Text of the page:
MESSI - Design and Performance Evaluation of Self-Assembly Strategies PDF Print E-mail

The methodology instantiates the white-box approach for adaptation, and has been developed to specify and analyze adaptive systems in Rewriting Logic. Validation has been performed for self-assembly strategies, a mechanism allowing groups of simple entities to act as a single complex entity exhibiting emergent behaviors. Notable examples include bacteria or insect swarms, modular and self-assembling robots, and software components with dynamic coupling mechanisms.

The distinguishing features of this approach are:

  • adaptation based on the notion of control data;
  • a hierarchical architecture to modularize the design;
  • computational reflection as the main adaptation mechanism;
  • probabilistic rule-based specifications and quantitative verification techniques to specify and analyze the adaptation logic.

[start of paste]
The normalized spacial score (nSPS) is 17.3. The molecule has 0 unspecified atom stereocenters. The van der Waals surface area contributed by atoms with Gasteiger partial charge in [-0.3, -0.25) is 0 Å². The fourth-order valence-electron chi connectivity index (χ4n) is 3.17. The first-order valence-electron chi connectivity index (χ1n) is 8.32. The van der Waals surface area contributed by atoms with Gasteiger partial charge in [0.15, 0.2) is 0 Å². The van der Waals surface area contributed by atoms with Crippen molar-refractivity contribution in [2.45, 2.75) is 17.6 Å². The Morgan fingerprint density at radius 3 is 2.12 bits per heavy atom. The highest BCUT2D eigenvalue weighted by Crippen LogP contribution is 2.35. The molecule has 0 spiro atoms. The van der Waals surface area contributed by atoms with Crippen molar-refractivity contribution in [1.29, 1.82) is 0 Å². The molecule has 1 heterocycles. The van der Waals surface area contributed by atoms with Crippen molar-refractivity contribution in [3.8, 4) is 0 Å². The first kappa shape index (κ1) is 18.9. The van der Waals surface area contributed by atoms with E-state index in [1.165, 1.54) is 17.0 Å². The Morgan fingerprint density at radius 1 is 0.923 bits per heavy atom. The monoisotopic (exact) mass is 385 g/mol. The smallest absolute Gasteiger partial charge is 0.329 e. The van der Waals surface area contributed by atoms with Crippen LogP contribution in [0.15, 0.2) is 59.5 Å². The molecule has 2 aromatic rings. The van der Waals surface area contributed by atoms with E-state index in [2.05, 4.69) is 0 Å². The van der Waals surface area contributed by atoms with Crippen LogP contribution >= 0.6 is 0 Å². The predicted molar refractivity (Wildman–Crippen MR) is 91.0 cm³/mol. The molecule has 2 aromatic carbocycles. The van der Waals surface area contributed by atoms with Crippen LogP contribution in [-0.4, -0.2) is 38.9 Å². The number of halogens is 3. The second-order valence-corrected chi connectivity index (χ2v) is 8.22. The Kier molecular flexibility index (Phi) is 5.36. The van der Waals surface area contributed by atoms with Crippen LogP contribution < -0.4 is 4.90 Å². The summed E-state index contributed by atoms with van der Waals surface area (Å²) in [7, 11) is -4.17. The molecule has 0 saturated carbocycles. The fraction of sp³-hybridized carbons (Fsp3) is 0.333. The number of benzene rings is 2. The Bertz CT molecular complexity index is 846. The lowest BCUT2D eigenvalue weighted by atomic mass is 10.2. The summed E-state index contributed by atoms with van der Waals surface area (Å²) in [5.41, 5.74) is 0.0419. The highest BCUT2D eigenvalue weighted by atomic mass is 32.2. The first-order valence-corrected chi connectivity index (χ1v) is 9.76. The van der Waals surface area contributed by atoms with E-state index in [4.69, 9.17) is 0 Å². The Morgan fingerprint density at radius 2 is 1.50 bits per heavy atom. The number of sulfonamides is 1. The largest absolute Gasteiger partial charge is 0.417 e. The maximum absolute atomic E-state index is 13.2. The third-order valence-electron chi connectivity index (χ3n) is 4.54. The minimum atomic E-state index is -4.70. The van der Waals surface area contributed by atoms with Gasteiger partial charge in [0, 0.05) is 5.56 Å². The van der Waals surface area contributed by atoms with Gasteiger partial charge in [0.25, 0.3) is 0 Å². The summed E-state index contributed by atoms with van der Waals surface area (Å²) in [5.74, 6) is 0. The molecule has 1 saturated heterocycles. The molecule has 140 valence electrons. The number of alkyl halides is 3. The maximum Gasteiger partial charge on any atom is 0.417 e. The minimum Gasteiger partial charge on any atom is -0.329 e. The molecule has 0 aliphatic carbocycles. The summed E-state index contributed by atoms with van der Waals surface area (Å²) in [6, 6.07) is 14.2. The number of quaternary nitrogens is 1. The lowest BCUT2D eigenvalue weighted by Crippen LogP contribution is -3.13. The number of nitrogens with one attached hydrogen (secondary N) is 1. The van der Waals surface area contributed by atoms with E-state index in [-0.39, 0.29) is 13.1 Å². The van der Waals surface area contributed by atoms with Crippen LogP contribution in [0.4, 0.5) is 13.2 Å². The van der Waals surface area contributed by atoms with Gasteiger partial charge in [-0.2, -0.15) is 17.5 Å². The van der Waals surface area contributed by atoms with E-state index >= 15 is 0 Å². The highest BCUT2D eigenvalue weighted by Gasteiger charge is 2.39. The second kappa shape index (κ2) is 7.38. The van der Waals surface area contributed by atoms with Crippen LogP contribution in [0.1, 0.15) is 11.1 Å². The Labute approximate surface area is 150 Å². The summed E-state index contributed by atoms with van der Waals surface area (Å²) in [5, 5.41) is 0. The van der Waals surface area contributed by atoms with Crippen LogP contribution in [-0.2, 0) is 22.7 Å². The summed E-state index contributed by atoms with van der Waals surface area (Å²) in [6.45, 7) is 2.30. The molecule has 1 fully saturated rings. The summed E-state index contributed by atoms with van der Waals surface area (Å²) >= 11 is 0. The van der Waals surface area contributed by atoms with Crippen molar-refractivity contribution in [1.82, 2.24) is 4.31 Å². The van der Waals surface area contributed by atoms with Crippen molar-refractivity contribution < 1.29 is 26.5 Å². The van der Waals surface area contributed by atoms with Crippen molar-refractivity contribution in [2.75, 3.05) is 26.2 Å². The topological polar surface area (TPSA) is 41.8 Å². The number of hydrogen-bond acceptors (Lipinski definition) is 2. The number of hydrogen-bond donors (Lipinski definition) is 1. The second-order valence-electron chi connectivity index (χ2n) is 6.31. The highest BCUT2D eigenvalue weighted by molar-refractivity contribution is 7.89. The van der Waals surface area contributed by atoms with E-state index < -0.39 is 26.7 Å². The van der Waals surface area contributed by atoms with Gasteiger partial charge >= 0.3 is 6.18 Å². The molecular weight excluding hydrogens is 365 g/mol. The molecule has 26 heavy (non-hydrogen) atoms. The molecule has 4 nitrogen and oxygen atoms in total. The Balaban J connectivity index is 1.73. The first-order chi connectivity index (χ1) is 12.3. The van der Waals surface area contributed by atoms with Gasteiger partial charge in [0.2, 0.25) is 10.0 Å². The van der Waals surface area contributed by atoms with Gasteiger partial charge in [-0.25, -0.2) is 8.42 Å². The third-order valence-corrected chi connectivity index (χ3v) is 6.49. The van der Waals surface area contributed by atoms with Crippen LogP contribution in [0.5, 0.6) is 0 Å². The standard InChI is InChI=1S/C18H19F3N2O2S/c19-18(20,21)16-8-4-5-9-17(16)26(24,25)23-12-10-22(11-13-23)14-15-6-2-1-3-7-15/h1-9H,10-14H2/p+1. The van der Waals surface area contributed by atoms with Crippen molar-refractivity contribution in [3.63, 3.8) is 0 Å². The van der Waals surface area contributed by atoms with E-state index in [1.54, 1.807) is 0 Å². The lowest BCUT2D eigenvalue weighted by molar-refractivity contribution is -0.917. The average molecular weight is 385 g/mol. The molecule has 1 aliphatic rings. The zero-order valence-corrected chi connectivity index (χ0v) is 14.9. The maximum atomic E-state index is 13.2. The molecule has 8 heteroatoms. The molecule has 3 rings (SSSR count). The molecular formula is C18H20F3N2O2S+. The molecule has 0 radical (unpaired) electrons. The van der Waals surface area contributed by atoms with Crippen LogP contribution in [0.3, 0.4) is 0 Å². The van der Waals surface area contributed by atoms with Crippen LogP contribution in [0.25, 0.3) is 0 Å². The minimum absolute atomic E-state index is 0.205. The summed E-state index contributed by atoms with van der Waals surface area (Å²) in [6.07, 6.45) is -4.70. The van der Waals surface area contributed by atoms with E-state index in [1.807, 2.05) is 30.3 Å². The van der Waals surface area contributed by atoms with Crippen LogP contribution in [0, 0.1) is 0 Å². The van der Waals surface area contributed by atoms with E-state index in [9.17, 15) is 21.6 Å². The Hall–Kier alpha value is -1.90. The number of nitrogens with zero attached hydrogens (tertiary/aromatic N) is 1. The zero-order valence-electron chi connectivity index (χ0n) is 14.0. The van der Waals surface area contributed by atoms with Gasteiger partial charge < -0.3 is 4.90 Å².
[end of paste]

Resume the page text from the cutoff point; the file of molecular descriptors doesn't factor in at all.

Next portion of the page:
The approach has been implemented in the Maude-based tool MESSI, which allows us to easily model robotic self-assembly strategies exploiting a predefined library of basic robotic controllers, debug and validate them via animated simulations, and estimate their quantitative properties via the statistical model checker MultiVeStA.

The picture concerns a scenario where robots self-assemble to cross a hole; it shows three states of a simulation (top), and the expected number of robots successfully crossing the hole with a varying of the number of robots and of the assembly strategy.


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Last Updated on Monday, 09 March 2015 14:37